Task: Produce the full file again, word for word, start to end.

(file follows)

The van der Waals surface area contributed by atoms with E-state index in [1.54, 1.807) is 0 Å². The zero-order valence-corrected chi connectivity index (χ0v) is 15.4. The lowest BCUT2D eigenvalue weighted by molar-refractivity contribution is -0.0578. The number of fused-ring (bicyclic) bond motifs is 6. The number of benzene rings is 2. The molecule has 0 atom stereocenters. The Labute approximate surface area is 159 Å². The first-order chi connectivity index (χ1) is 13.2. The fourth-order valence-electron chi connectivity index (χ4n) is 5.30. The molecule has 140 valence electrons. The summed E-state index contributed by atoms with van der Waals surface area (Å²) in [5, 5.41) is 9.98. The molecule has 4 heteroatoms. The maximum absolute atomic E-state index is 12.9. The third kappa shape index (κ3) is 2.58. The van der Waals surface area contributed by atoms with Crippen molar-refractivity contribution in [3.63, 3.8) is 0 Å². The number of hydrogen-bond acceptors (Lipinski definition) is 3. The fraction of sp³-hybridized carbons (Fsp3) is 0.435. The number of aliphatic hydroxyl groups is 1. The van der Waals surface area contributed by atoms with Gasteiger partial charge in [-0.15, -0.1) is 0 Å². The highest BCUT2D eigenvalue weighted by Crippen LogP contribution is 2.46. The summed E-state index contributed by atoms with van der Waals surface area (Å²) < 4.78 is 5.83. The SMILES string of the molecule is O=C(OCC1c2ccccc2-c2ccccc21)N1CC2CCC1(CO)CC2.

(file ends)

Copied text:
The van der Waals surface area contributed by atoms with E-state index in [1.54, 1.807) is 0 Å². The zero-order valence-corrected chi connectivity index (χ0v) is 15.4. The lowest BCUT2D eigenvalue weighted by molar-refractivity contribution is -0.0578. The number of fused-ring (bicyclic) bond motifs is 6. The number of benzene rings is 2. The molecule has 0 atom stereocenters. The Labute approximate surface area is 159 Å². The first-order chi connectivity index (χ1) is 13.2. The fourth-order valence-electron chi connectivity index (χ4n) is 5.30. The molecule has 140 valence electrons. The summed E-state index contributed by atoms with van der Waals surface area (Å²) in [5, 5.41) is 9.98. The molecule has 4 heteroatoms. The maximum absolute atomic E-state index is 12.9. The third kappa shape index (κ3) is 2.58. The van der Waals surface area contributed by atoms with Crippen molar-refractivity contribution in [3.63, 3.8) is 0 Å². The number of hydrogen-bond acceptors (Lipinski definition) is 3. The fraction of sp³-hybridized carbons (Fsp3) is 0.435. The number of aliphatic hydroxyl groups is 1. The van der Waals surface area contributed by atoms with Gasteiger partial charge in [-0.15, -0.1) is 0 Å². The highest BCUT2D eigenvalue weighted by Crippen LogP contribution is 2.46. The summed E-state index contributed by atoms with van der Waals surface area (Å²) < 4.78 is 5.83. The SMILES string of the molecule is O=C(OCC1c2ccccc2-c2ccccc21)N1CC2CCC1(CO)CC2.